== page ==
Peter Maher

  • Type: Builder
  • Sport(s): Hockey
  • Year: 2019

Peter Maher; “Yeah, Baby.”

That expression and the voice that went with it were instantly recognized by Calgarians, and Atlantic Canadians who went west for work. Peter Maher … Voice of the Calgary Flames.

Maher came from the Maritimes; born, raised, and trained in Campbellton, New Brunswick, before heading for the big time.

In many ways, Peter Maher trained like the NHL athletes who he covered.

As he stated in his book, “If These Walls Could Talk — Stories from the Calgary Flames’ Ice, Locker Room and Press Box,“  he started by playing the game.   Maher says he stopped playing at the bantam level in his early teens when he realized two things;

At that level, players could start taking slap shots and he concluded that he wasn’t a very good goaltender and he realized that he could talk faster than he could move.

But  Maher was determined even at 13, to combine sports and broadcasting into a career.

As a kid, he started calling local softball games and doing public address announcing for the local softball league. He began phoning in reports on the games to CKNB the local radio station, then going into the station.

In his last year in high school, now in his late teens, Maher started doing the morning sports run … finish up in time to head for class then back to the radio station for the afternoon run.

In his book, “If These Walls Could Talk,” Maher says the natural progression was to start calling hockey games for the North Shore League. He says it was then that he “began to really listen to the guys calling the games. Danny Gallivan was always my favorite.”

He met Gallivan in Montreal and asked the legendary broadcaster if he could send him a tape.

The following year, Gallivan was guest speaker at a hockey banquet in Campbellton and during his speech announced that

“There’s someone in this room who all of you know well who’s not going to be here very much longer. He’s too good a broadcaster.”  It was Peter Maher.

Three months later he was in Toronto to broadcast Maple Leaf games for the CKO Radio Network.

Then in 1980 came the opportunity of a lifetime. The Atlanta Flames move to Calgary and someone would become the official radio voice of Flames on Sportsnet 960.

Maher broadcast the Flames first game in Calgary and everyone after that for the next 33 years . He called more than 31 hundred NHL games including his stint in Toronto. Never missed one. Never called in sick. Everyone knew the big plays in a game when he bellowed, “ Yeah, Baby.” And when the Flames vanquished an opponent, the game and the broadcast were over when Maher declared, “ You can put it in the win column.”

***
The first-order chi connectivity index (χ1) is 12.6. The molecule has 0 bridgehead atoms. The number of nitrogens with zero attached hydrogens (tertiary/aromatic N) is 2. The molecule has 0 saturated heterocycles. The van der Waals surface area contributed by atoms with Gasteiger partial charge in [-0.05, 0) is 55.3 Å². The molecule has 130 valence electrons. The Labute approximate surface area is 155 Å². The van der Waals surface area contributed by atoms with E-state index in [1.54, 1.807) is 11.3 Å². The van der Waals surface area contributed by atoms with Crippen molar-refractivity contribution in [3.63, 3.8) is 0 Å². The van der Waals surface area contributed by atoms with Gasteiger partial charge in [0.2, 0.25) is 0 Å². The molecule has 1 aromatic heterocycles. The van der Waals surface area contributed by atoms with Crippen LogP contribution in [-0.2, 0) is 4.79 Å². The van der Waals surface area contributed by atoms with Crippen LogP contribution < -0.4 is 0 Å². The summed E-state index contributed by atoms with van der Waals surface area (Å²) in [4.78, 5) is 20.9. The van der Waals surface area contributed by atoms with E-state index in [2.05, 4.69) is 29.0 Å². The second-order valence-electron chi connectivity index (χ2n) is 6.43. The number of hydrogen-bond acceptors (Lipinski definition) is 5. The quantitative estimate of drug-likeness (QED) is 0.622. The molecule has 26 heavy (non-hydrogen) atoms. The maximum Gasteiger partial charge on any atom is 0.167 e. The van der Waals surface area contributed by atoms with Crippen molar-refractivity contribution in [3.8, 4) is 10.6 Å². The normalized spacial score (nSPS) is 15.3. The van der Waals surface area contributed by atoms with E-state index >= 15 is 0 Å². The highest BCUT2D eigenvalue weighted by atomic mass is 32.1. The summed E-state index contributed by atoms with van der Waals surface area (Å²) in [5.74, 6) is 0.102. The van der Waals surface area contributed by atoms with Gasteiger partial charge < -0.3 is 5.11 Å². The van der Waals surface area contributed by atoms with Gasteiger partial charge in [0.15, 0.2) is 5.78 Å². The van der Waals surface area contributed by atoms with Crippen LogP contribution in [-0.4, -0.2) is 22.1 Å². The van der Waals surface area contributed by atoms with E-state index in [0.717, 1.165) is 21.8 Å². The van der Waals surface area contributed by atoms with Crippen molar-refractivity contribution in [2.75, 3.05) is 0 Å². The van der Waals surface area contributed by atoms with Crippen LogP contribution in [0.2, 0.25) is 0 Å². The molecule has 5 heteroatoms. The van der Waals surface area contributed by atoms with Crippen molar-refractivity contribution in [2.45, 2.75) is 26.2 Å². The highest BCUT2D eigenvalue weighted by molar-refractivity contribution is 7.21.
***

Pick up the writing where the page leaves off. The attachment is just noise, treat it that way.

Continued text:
Maher was in Gallivan’s stomping grounds in Montreal in 1989 calling the Flames Stanley Cup Victory over the Canadiens and Lanny MacDonald’s last goal. He was the voice of the Flames in their Stanly Cup runs in 1986 and 2004 as well and called Stanly Cup finals in 1979 and 1989.

During the 2010 Vancouver Olympics, Peter  called the iconic play that capped the entire games; the blind pass from Jerome Iginla to Sidney Crosby who fired the golden goal home in Canada’s victory over the U.S.

In 2006,eight years before he retired Peter was inducted into the NHL Hall of Fame as a media honouree and won the Foster Hewitt Memorial Award. He’s been inducted into the Alberta Hall of Fame and twice to the New Brunswick Hall of Fame … one for his media achievements but the second time as the General Manager of the 1972 Campbellton Tigers, National Hardy Cup Hockey Champions.

On April 29, 2014, Peter Maher turned off his mic and retired.

Flames owner Ken King said the gathering at the Saddle Dome was the largest he’s ever been to in 13 years with the team.

“I think our maintenance crew said it best this morning when they said ‘we’re going to lose our voice’.

The broadcast booth in the Scotia Bank Saddle Dome is named after him.

Like the NHL pros who play or played, he reveres his profession and the game he covered and called with these words;

“This is the NHL, the National Hockey League. Treat every game, every broadcast, with respect and reverence. Remember, it’s an honour to be a broadcaster in the greatest league in the world.”

Throughout his career and afterwards, Peter has been very active in helping the mentally challenged. He was instrumental in setting up a workshop for the mentally challenged in Campbellton. He’s involved in the Special Olympics in Calgary and the local Alzheimer Association. Peter

Today, we honour and welcome Peter Maher of Campbellton New Brunswick to the Maritime Sport Hall of Fame.